Background: Late preterm neonates may have the external appearance and behavior similar to their counterparts. However, they are susceptible to various neonatal morbidities, due to their physiological and metabolical immaturity. To assess the correlation between cord blood arterial lactate levels and base excess with the development of respiratory distress in late preterm neonates. Methods: All inborn neonates born at Kasturba hospital Manipal, satisfying the criteria of late preterm infants (34-36 6/7 weeks) were included in this prospective observational study.The data recorded included gender, birth weight, multiple births, presence of major congenital anomalies, mode of delivery, APGAR score at minute 5, need for resuscitation, admission to the neonatal intensive care unit (NICU), and days of hospitalization. Lactate and base excess were estimated using blood obtained from umbilical artery sampling. The primary outcome assessed was the requirement of delivery room resuscitation. The secondary outcomes assessed were the development of respiratory distress, requirement of invasive/non- invasive ventilation, and respiratory support. Results: Cord blood base excess levels were significantly higher in late preterm neonates requiring delivery room resuscitation compared to those who did not require resuscitation (median: -8 vs -4mEq/L, p-value: 0.002).In terms of respiratory morbidities, cord blood base excess levels were significantly higher in neonates with respiratory distress syndrome (RDS)(median: -8.5 vs -3.4 mEq/L, p-value 0.001), and transient tachypnea of newborn (TTNB) (median: -8 vs -3.4 mEq/L, p-value 0.004), compared to those without RDS and TTNB.However,there was no signi icant association between cord blood lactate levels and the outcomes assessed. Conclusion: Estimation of arterial base excess levels obtained from umbilical cord blood sampling during delivery may serve as a sensitive marker for predicting respiratory morbidities in late preterm neonates.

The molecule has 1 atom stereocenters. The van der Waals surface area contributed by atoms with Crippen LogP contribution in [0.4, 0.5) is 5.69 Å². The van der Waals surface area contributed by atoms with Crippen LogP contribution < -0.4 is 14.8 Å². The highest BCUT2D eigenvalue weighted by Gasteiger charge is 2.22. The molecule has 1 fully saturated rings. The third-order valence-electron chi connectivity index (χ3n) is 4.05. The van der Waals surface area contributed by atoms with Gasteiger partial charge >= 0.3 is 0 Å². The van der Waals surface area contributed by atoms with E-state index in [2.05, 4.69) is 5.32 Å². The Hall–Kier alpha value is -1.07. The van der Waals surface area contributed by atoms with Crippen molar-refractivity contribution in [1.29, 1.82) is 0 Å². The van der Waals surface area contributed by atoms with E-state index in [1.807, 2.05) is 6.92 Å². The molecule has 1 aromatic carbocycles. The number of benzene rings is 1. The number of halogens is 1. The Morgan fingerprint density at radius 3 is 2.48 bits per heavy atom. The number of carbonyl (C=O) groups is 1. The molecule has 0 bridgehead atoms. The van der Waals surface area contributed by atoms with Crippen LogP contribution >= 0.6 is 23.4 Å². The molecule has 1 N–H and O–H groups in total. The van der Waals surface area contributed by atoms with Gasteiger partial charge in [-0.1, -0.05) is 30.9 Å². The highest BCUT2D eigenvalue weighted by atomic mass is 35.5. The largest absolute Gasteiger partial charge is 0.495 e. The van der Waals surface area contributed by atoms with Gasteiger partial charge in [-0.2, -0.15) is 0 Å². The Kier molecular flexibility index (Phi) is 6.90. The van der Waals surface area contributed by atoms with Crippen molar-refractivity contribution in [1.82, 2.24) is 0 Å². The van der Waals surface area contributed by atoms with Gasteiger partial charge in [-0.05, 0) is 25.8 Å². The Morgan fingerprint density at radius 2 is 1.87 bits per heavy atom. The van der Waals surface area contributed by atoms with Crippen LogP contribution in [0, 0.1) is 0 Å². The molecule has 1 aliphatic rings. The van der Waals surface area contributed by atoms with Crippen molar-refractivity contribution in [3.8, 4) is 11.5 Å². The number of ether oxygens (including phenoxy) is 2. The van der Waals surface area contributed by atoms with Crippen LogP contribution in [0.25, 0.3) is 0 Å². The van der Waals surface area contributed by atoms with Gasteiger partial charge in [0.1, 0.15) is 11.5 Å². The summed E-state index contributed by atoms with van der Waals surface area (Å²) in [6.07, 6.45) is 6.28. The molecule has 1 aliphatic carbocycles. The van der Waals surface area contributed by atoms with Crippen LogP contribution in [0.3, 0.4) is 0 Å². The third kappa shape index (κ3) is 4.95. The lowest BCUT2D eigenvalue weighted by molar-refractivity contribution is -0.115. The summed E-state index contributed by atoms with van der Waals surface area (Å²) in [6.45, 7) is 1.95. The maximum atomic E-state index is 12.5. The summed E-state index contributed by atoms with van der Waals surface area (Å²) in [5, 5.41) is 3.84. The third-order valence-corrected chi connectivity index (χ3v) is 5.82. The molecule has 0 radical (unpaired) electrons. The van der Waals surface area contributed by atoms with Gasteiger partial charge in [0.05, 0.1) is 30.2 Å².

All Science Journal Classification (ASJC) codes
- Pediatrics, Perinatology, and Child Health